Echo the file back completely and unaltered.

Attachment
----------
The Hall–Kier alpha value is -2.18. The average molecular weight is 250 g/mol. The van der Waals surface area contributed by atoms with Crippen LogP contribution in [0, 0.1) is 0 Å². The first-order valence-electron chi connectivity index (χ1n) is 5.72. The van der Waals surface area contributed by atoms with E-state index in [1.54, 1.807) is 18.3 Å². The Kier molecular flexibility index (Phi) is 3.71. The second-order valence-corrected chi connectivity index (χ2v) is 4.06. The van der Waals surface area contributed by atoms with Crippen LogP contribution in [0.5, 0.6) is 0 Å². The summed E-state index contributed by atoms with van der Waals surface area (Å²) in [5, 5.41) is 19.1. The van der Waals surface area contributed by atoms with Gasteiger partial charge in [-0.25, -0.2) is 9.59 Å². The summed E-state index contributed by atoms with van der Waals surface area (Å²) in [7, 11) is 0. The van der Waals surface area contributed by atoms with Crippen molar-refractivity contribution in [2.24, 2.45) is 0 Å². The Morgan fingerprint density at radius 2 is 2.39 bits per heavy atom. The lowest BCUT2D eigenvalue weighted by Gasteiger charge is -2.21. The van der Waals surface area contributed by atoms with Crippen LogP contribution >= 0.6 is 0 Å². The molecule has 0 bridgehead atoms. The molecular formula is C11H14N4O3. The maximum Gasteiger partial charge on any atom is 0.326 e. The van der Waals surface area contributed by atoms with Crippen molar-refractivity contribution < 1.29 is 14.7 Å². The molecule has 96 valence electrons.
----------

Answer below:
The Hall–Kier alpha value is -2.18. The average molecular weight is 250 g/mol. The van der Waals surface area contributed by atoms with Crippen LogP contribution in [0, 0.1) is 0 Å². The first-order valence-electron chi connectivity index (χ1n) is 5.72. The van der Waals surface area contributed by atoms with E-state index in [1.54, 1.807) is 18.3 Å². The Kier molecular flexibility index (Phi) is 3.71. The second-order valence-corrected chi connectivity index (χ2v) is 4.06. The van der Waals surface area contributed by atoms with Crippen LogP contribution in [0.5, 0.6) is 0 Å². The summed E-state index contributed by atoms with van der Waals surface area (Å²) in [5, 5.41) is 19.1. The van der Waals surface area contributed by atoms with Gasteiger partial charge in [-0.25, -0.2) is 9.59 Å². The summed E-state index contributed by atoms with van der Waals surface area (Å²) in [7, 11) is 0. The van der Waals surface area contributed by atoms with Crippen molar-refractivity contribution in [2.24, 2.45) is 0 Å². The Morgan fingerprint density at radius 2 is 2.39 bits per heavy atom. The lowest BCUT2D eigenvalue weighted by Gasteiger charge is -2.21. The van der Waals surface area contributed by atoms with Crippen LogP contribution >= 0.6 is 0 Å². The molecule has 0 bridgehead atoms. The molecular formula is C11H14N4O3. The maximum Gasteiger partial charge on any atom is 0.326 e. The van der Waals surface area contributed by atoms with Crippen molar-refractivity contribution < 1.29 is 14.7 Å². The molecule has 96 valence electrons.